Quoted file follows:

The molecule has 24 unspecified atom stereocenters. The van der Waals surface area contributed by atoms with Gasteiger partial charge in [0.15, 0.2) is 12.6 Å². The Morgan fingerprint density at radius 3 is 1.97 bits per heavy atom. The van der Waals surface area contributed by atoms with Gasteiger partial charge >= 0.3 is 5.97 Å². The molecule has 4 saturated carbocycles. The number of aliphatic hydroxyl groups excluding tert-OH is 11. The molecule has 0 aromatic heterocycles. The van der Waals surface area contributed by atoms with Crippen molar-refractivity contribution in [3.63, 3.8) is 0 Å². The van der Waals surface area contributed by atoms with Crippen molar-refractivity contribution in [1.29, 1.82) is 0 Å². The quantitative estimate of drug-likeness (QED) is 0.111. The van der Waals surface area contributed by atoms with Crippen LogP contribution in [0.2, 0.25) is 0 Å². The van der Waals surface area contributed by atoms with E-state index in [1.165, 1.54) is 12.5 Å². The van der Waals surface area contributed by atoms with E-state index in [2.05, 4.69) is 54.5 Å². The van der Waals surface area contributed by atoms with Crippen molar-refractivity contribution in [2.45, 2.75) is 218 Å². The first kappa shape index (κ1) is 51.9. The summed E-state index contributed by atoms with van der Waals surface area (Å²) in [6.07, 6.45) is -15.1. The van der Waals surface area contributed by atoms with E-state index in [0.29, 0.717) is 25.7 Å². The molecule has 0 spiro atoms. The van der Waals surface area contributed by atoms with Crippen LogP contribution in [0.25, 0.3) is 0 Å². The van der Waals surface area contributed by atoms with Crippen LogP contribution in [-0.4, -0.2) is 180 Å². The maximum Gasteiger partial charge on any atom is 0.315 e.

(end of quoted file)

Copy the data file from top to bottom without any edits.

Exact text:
The molecule has 24 unspecified atom stereocenters. The van der Waals surface area contributed by atoms with Gasteiger partial charge in [0.15, 0.2) is 12.6 Å². The Morgan fingerprint density at radius 3 is 1.97 bits per heavy atom. The van der Waals surface area contributed by atoms with Gasteiger partial charge >= 0.3 is 5.97 Å². The molecule has 4 saturated carbocycles. The number of aliphatic hydroxyl groups excluding tert-OH is 11. The molecule has 0 aromatic heterocycles. The van der Waals surface area contributed by atoms with Crippen molar-refractivity contribution in [3.63, 3.8) is 0 Å². The van der Waals surface area contributed by atoms with Crippen molar-refractivity contribution in [1.29, 1.82) is 0 Å². The quantitative estimate of drug-likeness (QED) is 0.111. The van der Waals surface area contributed by atoms with Crippen LogP contribution in [0.2, 0.25) is 0 Å². The van der Waals surface area contributed by atoms with E-state index in [1.165, 1.54) is 12.5 Å². The van der Waals surface area contributed by atoms with E-state index in [2.05, 4.69) is 54.5 Å². The van der Waals surface area contributed by atoms with Crippen molar-refractivity contribution in [2.45, 2.75) is 218 Å². The first kappa shape index (κ1) is 51.9. The summed E-state index contributed by atoms with van der Waals surface area (Å²) in [6.07, 6.45) is -15.1. The van der Waals surface area contributed by atoms with E-state index in [0.29, 0.717) is 25.7 Å². The molecule has 0 spiro atoms. The van der Waals surface area contributed by atoms with Crippen LogP contribution in [0.25, 0.3) is 0 Å². The van der Waals surface area contributed by atoms with Crippen LogP contribution in [-0.4, -0.2) is 180 Å². The maximum Gasteiger partial charge on any atom is 0.315 e.